Earlier this year, CBS News reported that Garth Brooks filed a lawsuit against a hospital in Oklahoma.
Both sides had a different story to tell:
The hospital claimed the donation was anonymous and unrestricted. Brooks claimed the donation was solicited by the hospital so they could build a women’s center named after his late mother. When Brooks found out the hospital was planning to use the $500,000 he donated for other construction projects, things got ugly.
The jury awarded Brooks $500,000 of damages in addition to the original donation for a grand total of $1 million. That is one very costly misunderstanding.
So what does this have to do with Fund Accounting?
Regardless of whether or not you think the lawsuit was justified in the first place, there is a lesson in this story that churches and other not-for-profit organizations can learn:
It is important for organizations to remember that restrictions placed on donations are legally binding and can be verbal. This was a very expensive example of needing to get it in writing that it either was or was not restricted. You know what they say about assumptions…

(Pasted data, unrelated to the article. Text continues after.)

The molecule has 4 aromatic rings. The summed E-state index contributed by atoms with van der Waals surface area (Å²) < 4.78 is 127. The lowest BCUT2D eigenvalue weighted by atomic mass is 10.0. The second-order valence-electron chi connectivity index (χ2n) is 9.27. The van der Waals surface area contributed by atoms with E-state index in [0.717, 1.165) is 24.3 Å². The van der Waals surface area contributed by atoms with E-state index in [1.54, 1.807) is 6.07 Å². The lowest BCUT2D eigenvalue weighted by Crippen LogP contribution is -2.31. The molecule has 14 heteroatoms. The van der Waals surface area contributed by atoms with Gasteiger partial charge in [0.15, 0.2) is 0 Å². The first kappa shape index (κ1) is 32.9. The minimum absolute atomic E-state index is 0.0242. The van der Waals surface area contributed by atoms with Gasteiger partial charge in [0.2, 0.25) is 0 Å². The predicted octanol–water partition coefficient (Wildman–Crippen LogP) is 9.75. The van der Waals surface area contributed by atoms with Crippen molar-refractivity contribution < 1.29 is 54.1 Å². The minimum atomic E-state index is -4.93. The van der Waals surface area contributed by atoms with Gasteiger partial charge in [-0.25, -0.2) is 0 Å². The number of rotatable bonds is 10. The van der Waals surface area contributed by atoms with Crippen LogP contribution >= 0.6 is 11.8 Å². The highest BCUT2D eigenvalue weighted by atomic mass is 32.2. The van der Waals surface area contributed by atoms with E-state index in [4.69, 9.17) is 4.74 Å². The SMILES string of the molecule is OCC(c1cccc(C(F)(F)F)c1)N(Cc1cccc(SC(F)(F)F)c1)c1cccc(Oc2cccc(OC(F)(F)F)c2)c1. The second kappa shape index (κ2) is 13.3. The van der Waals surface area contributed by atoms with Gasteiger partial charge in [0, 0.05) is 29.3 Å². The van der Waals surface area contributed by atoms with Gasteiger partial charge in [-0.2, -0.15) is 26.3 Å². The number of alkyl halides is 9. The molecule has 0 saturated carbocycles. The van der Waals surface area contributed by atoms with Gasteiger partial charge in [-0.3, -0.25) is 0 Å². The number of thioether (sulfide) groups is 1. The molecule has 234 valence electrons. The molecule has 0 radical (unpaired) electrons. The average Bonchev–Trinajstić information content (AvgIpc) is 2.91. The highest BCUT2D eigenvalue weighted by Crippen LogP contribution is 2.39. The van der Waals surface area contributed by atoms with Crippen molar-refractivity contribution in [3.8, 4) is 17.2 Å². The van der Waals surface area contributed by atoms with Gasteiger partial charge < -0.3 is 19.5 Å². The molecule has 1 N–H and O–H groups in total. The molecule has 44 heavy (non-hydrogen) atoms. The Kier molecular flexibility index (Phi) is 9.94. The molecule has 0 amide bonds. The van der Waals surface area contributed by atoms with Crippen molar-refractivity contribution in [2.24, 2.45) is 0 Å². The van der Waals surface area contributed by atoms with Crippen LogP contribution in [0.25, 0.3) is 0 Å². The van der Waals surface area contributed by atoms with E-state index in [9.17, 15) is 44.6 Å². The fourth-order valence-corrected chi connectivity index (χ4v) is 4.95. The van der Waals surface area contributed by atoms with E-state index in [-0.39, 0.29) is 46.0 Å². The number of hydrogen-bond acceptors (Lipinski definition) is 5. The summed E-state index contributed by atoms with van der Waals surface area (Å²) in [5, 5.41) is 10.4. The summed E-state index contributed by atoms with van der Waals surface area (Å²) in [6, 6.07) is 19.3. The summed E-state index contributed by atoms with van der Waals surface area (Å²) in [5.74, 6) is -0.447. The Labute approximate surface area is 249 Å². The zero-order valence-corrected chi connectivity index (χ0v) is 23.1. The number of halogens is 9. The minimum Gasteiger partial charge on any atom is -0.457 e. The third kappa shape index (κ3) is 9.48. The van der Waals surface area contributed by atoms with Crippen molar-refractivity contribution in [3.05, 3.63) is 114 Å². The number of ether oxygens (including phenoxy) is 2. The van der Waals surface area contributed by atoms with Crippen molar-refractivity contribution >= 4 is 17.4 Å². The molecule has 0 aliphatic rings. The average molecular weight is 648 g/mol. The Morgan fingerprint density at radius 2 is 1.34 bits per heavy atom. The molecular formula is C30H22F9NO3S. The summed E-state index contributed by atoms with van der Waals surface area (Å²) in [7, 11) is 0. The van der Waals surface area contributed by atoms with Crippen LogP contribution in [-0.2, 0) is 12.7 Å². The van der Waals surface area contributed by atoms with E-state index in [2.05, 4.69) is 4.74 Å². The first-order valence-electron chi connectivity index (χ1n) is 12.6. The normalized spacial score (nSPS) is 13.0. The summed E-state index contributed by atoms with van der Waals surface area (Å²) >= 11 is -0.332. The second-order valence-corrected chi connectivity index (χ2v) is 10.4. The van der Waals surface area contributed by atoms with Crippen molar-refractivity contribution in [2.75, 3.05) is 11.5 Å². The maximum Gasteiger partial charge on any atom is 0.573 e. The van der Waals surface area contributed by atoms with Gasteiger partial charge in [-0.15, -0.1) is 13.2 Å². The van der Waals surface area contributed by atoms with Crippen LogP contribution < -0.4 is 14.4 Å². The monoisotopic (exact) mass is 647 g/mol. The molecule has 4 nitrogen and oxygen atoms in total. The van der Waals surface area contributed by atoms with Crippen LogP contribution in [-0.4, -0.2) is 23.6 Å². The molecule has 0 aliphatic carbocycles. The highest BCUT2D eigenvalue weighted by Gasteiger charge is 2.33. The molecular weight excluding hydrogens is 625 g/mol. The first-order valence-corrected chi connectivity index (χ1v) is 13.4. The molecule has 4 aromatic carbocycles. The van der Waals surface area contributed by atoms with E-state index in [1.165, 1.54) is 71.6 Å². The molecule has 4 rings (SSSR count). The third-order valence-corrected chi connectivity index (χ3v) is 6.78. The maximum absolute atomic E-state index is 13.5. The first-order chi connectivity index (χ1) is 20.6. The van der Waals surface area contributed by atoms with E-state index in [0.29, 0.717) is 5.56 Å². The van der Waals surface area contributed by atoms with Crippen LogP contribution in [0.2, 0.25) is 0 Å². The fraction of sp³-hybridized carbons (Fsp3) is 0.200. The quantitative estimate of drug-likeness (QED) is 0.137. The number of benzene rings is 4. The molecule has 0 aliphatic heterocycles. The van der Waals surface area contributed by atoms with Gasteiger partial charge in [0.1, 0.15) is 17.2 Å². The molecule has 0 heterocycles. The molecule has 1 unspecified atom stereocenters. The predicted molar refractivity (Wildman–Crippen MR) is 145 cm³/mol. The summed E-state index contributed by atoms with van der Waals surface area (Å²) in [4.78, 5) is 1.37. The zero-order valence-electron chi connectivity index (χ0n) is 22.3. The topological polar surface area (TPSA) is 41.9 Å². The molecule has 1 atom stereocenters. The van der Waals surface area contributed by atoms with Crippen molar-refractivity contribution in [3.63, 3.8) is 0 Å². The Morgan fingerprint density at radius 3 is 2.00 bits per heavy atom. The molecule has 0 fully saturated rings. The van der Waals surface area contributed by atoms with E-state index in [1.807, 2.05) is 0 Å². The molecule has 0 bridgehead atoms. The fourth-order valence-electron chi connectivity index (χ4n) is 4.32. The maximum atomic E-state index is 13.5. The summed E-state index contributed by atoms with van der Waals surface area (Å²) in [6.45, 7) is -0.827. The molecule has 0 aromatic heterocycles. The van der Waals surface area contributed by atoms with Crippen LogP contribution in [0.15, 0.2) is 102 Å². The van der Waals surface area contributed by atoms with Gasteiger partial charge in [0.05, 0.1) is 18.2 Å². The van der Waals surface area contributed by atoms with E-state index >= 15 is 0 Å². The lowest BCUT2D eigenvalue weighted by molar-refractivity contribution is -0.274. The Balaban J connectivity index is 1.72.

The Aronson Nonprofit Report
When you accept a donation, make sure you know if there are any donor-imposed restrictions. If there are, you need to be able to show the donor the receipt of the donation and how the funds were spent in accordance with his wishes. This can be accomplished by the use of Fund Accounting which keeps track of which contributions and expenditures are unrestricted, temporarily restricted, and permanently restricted.
For complete definitions of these different fund classifications, please read the introduction post for our “You don’t have to be a CPA to learn Fund Accounting” Series. Another great resource is the Financial Accounting Standards Board’s Summary of Statement No. 117.
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